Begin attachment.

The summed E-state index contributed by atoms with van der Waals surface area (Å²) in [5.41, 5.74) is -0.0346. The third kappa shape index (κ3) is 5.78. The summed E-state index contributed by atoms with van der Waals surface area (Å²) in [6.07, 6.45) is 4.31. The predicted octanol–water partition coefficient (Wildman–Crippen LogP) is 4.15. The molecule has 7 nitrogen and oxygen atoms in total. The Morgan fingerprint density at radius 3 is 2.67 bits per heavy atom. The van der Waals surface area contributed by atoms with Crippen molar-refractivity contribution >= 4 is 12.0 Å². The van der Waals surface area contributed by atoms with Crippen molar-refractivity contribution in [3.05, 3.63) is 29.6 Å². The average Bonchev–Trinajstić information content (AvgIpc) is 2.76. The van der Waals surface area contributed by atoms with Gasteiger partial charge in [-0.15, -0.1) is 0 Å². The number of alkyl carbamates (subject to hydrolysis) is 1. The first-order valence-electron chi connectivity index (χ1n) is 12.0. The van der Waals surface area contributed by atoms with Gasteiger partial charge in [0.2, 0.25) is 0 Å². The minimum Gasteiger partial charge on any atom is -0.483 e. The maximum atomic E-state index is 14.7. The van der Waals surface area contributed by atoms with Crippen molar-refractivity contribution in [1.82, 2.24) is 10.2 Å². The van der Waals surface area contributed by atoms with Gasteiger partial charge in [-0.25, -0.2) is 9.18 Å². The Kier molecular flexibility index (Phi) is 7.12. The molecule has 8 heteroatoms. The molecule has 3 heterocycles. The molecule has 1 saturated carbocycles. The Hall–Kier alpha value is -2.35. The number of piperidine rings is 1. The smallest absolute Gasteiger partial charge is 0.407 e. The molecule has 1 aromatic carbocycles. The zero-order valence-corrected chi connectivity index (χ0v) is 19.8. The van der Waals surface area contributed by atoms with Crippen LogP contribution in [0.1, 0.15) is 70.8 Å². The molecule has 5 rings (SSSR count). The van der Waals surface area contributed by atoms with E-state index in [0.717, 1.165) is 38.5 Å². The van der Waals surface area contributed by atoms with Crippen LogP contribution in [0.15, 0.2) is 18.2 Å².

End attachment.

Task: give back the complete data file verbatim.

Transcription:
The summed E-state index contributed by atoms with van der Waals surface area (Å²) in [5.41, 5.74) is -0.0346. The third kappa shape index (κ3) is 5.78. The summed E-state index contributed by atoms with van der Waals surface area (Å²) in [6.07, 6.45) is 4.31. The predicted octanol–water partition coefficient (Wildman–Crippen LogP) is 4.15. The molecule has 7 nitrogen and oxygen atoms in total. The Morgan fingerprint density at radius 3 is 2.67 bits per heavy atom. The van der Waals surface area contributed by atoms with Crippen molar-refractivity contribution >= 4 is 12.0 Å². The van der Waals surface area contributed by atoms with Crippen molar-refractivity contribution in [3.05, 3.63) is 29.6 Å². The average Bonchev–Trinajstić information content (AvgIpc) is 2.76. The van der Waals surface area contributed by atoms with Gasteiger partial charge in [-0.15, -0.1) is 0 Å². The number of alkyl carbamates (subject to hydrolysis) is 1. The first-order valence-electron chi connectivity index (χ1n) is 12.0. The van der Waals surface area contributed by atoms with Gasteiger partial charge in [0.2, 0.25) is 0 Å². The minimum Gasteiger partial charge on any atom is -0.483 e. The maximum atomic E-state index is 14.7. The van der Waals surface area contributed by atoms with Crippen molar-refractivity contribution in [1.82, 2.24) is 10.2 Å². The van der Waals surface area contributed by atoms with Gasteiger partial charge in [-0.25, -0.2) is 9.18 Å². The Kier molecular flexibility index (Phi) is 7.12. The molecule has 8 heteroatoms. The molecule has 3 heterocycles. The molecule has 1 saturated carbocycles. The Hall–Kier alpha value is -2.35. The number of piperidine rings is 1. The smallest absolute Gasteiger partial charge is 0.407 e. The molecule has 1 aromatic carbocycles. The zero-order valence-corrected chi connectivity index (χ0v) is 19.8. The van der Waals surface area contributed by atoms with Crippen LogP contribution in [0.1, 0.15) is 70.8 Å². The molecule has 5 rings (SSSR count). The van der Waals surface area contributed by atoms with E-state index in [0.717, 1.165) is 38.5 Å². The van der Waals surface area contributed by atoms with Crippen LogP contribution in [0.15, 0.2) is 18.2 Å².